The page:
I want to run a web server on my Mac as a non-root process. Normally only root processes can bind to port 80 (or to any port below 1024).
Can I open port 80 specifically so that non-root processes can listen on it?
This is difficult to do by design, and unless you have root access to your machine none of the following will work as they require root to setup the changes. Once changed, though, userspace programs will have access without having root.
There are two common ways to accomplish this, and which you choose will depend on why you're trying to work around the restriction:
By reconfiguring your machine to pass all port 80 traffic to port 8080, or any port of your choosing, then you can allow user space servers to receive root privilege ports in the area they are given access to.
The process is straightforward:
Step 1: View current firewall rules.
sudo ipfw show
Step 2: Add port forwarding rule (80 to 8080)
sudo ipfw add 100 fwd 127.0.0.1,8080 tcp from any to any 80 in
If you want to remove your firewall rules run:
sudo ipfw flush
This is a temporary change, and will revert once you reboot, or flush as indicated int he last line.
You can make the change permanent, or you could add the command as a startup line prior to starting your server, which is probably safer from the standpoint of security.
Authbind was designed specifically to allow one program access to lower level ports without giving it full root access.
There is an OS X port:
It may still be limited to IPv4 traffic, though, you may have to do some additional investigation to find if it meets your needs.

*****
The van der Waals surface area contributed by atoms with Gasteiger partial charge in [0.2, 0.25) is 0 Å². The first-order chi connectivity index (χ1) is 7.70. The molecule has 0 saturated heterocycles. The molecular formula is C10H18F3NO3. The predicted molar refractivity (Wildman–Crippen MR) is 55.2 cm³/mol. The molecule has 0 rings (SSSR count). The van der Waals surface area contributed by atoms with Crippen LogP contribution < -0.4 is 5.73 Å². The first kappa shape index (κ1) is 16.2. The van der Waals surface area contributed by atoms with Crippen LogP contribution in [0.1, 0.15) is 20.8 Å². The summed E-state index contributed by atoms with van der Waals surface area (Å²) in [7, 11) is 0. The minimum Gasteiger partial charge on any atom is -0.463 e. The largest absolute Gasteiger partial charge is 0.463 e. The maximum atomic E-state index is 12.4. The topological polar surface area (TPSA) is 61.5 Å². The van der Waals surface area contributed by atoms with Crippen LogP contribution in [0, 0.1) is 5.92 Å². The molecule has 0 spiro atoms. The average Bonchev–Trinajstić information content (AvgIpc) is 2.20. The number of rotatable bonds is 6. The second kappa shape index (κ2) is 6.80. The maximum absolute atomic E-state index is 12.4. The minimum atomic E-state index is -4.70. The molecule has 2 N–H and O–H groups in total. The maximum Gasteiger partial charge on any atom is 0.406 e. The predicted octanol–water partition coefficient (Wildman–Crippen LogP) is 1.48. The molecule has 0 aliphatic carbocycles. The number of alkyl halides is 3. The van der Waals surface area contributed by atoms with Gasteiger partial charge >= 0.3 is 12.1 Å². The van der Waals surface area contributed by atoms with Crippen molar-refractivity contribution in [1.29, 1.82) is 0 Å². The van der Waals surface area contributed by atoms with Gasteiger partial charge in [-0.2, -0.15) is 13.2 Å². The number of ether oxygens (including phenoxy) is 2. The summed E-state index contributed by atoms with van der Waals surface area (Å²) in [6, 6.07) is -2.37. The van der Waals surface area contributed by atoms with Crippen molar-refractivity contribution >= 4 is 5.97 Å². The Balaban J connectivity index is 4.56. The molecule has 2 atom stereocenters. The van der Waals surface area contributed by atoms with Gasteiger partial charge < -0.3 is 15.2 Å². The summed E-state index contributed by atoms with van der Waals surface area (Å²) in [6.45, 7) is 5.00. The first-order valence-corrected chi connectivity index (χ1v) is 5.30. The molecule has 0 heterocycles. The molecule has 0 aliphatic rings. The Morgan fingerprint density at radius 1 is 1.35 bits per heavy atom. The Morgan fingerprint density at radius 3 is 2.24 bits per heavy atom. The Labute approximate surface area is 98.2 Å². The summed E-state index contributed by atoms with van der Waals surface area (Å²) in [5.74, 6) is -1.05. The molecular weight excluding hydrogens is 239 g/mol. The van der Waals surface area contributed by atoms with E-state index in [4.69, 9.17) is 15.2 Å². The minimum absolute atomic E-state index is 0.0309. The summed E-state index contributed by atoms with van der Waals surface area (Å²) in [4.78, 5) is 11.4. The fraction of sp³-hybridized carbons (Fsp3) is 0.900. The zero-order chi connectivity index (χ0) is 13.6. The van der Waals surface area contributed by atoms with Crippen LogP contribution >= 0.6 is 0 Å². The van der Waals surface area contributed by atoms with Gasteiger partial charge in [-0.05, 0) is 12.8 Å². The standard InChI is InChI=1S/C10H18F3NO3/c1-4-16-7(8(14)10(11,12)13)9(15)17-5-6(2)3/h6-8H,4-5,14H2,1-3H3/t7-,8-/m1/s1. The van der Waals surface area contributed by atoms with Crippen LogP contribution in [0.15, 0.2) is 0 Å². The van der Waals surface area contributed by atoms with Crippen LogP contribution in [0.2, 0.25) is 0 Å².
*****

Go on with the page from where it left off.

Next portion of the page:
You can use
ncat to forward traffic from a web server running on some other port:
sudo ncat -l -p 80 -c ' ncat -l -p 1234'
This will forward traffic on port 80 to localhost:1234. This is a bit of a kludge however, I wouldn't use it anywhere beyond quick testing and definitely not in production.
Note that this won't allow a non-root process to bind to it, but by picking a port the process can bind to, 1234 in this example, it will look like it is bound to port 80. This is doing the equivalent of forwarding port 80 to port 1234 with a firewall, but on a far more temporary basis.
You can also use ssh to do port forwarding. So if you have a server running on 8080, you can forward traffic from port 80. Here is a script I use, which stops native apache if it's running and forwards traffic:
echo "You may close this terminal and the forwarding will continue." echo "To stop, kill the ssh process found by `sudo lsof -i ':80' | grep LISTEN`" sudo apachectl stop sudo ssh email@example.com -L 80:127.0.0.1:8080
What you should be able to do is open port 80 on your router and point it to the local IP address of your web server. Then on your Mac, enable Web Sharing from the System Preferences>Sharing preference pane and point it to the directory of your choosing. This has worked for me in the past until switched over to 10.6 Server.